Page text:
Kawasaki has been putting some special paint on Ninjas to celebrate the 30th anniversary of the line, but arguably the most groundbreaking sport bike, the one that best marked the beginning of the next era in performance street bikes, was the 1985 Suzuki GSX-R750.
To the great disappointment of U.S. performance junkies, that blue-and-white 1985 Gixxer did not come to the United States, but the 1986 red-and-black bike did. Now, Suzuki's marking the milestone with special editions for 2016 in both colors and, more importantly, promises that the GSX-R line is not going to languish, as it has in some recent years.
Suzuki showed off the new look, both on and off the track, at the Red Bull Indianapolis GP, where the MotoGP series and MotoAmerica Superbike series raced this past weekend.
Far more important than some new paint, however, is the question about the future of the GSX-R line, with sport bike sales soft. Suzuki Motors of America President Tak Hayasaki admitted that the GSX-R line went quiet for a while (Suzuki halted imports for a time during the recession), but he said Suzuki was committed to the sport bike line now and more innovation will come to keep it competitive. Apparently, the new look for 2016 is supposed to fill the gap until Suzuki comes up with the real redesign.
In the 1970s and early 1980s, sport bikes were beasts weighing nearly 500 pounds with steel-tube frames that did not inspire handling confidence. The GSX-R750's light weight (429 pounds), aluminum frame and purposeful components made it a big step forward. While some of the Suzuki racers on hand were not born when the first GSX-R750 came out, 1993 World Champion Kevin Schwantz was around to experience the progress the original GSX-R represented.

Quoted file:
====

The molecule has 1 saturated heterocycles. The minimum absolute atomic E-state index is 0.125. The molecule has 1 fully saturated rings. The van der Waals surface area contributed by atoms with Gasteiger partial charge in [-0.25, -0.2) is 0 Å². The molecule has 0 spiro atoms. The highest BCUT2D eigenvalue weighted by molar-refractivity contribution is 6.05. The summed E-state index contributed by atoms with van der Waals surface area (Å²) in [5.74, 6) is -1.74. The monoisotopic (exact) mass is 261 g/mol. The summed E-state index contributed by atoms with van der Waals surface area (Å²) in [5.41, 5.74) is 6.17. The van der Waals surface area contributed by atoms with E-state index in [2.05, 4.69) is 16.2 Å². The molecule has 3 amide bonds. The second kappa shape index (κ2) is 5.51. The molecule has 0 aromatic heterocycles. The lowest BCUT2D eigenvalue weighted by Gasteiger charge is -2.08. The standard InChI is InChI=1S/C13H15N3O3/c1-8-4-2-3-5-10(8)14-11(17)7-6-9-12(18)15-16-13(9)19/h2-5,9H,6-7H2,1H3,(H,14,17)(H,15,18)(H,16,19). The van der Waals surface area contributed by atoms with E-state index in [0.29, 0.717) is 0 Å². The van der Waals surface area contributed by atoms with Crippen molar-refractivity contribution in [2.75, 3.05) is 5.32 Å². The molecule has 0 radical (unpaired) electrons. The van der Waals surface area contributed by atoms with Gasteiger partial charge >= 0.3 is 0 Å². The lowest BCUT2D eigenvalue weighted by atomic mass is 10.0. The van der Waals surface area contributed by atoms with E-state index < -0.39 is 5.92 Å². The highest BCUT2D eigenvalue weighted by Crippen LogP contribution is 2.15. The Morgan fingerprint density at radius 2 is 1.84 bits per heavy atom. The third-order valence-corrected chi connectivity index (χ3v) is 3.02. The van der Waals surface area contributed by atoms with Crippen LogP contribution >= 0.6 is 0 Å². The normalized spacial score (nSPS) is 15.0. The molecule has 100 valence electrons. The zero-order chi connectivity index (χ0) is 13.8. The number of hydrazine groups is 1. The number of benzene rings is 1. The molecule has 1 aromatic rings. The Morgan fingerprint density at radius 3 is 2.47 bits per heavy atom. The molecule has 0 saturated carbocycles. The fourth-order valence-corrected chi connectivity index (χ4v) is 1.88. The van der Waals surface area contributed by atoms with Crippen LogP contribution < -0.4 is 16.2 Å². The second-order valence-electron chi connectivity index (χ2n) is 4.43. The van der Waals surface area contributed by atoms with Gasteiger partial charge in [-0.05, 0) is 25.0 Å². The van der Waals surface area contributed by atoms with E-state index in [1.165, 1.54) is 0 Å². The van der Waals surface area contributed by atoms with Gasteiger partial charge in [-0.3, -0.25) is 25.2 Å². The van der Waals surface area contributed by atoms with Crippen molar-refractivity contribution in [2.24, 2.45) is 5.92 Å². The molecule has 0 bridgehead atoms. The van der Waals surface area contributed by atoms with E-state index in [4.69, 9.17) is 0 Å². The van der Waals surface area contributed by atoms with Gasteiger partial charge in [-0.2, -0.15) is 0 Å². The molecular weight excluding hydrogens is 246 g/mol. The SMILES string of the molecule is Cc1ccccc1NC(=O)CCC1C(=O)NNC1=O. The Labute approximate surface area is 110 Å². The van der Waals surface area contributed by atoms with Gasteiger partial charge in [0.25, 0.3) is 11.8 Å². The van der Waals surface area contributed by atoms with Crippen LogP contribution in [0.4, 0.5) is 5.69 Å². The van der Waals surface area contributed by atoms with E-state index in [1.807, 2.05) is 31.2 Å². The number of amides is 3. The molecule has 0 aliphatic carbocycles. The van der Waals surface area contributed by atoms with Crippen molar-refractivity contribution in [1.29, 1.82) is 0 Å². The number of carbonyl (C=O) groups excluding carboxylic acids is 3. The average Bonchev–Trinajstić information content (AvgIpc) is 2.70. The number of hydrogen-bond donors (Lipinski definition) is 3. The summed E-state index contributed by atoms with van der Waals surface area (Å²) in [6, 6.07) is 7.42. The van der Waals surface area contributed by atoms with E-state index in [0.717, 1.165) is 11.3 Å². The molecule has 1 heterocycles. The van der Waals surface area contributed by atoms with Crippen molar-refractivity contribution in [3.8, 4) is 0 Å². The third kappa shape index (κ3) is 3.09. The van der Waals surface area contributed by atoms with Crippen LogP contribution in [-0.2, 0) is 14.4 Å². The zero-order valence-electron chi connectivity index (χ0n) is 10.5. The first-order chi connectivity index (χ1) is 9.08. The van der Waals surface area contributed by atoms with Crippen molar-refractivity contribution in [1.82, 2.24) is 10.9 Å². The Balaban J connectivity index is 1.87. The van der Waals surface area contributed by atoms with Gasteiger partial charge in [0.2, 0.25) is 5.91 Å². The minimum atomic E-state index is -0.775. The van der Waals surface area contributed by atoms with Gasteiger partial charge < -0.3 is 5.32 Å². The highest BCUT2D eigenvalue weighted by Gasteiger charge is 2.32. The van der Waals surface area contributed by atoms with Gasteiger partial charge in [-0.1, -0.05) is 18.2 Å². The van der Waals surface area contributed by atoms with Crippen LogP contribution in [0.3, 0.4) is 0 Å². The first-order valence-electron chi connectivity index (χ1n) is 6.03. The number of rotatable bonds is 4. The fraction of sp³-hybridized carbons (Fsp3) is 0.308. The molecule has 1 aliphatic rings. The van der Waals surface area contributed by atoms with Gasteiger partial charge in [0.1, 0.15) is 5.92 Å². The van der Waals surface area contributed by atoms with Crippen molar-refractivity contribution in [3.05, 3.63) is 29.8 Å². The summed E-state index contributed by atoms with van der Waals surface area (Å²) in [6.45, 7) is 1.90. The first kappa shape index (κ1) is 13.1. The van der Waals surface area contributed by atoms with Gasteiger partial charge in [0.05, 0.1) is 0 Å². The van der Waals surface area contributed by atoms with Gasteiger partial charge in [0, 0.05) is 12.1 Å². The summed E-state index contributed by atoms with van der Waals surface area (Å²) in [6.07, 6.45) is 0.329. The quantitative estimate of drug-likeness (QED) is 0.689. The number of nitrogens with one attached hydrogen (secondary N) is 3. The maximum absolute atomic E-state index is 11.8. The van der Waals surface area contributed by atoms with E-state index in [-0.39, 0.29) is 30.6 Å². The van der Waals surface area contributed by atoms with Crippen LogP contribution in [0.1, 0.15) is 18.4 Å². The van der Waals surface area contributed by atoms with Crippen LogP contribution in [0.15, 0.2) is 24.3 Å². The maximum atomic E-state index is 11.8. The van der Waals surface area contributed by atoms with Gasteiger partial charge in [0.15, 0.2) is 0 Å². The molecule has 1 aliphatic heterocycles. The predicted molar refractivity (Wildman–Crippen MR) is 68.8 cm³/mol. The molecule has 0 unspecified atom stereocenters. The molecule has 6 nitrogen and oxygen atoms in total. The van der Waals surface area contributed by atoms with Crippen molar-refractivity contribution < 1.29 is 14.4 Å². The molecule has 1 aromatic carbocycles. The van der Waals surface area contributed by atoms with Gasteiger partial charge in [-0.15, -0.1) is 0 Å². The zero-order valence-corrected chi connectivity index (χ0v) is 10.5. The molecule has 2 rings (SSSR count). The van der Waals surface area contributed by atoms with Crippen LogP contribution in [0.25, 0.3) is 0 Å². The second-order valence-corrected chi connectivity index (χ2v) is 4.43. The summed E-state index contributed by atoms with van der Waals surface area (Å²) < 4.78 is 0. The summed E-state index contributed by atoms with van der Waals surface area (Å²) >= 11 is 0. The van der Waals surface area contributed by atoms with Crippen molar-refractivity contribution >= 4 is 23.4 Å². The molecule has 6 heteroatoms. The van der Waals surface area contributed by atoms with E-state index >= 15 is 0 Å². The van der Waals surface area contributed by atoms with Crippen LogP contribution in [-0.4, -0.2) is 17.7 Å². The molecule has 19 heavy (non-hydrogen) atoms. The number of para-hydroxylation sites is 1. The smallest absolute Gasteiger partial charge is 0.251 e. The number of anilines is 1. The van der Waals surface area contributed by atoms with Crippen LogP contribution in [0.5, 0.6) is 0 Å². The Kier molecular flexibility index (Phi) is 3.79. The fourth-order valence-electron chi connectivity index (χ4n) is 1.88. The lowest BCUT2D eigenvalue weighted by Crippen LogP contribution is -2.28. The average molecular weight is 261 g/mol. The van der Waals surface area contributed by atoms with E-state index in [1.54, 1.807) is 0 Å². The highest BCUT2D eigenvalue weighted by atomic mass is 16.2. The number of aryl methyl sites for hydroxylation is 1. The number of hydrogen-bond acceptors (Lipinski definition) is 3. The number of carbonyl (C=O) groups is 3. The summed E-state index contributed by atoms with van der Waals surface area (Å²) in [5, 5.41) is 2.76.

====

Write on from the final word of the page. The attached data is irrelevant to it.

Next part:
"I rode the GS700 at the time, with the high handlebars, the steel-tube frame. The GSX-R was a dream to ride," said Schwantz.
The red-and-black paint scheme was also debuted on the track on the Yoshimura Suzuki superbikes in the MotoAmerica series. Suzuki executives on hand would no doubt have loved to cap off the weekend with an elusive first win in the 2015 season. Yoshimura Suzuki rider Roger Hayden has been the only person who has challenged the Monster Energy Graves Yamaha riders Josh Hayes and Cameron Beaubier, who have each won eight of the 16 races. But while they saw two great superbike races on Saturday and Sunday, they missed getting the result they wanted by tiny fractions of a second, as Beaubier edged Hayden in both races. How close was it? In the last three races, the two at Indianapolis and the second race at Mazda Raceway Laguna Seca, Beaubier has beaten Hayden to the finish line by a combined total of 0.139 seconds.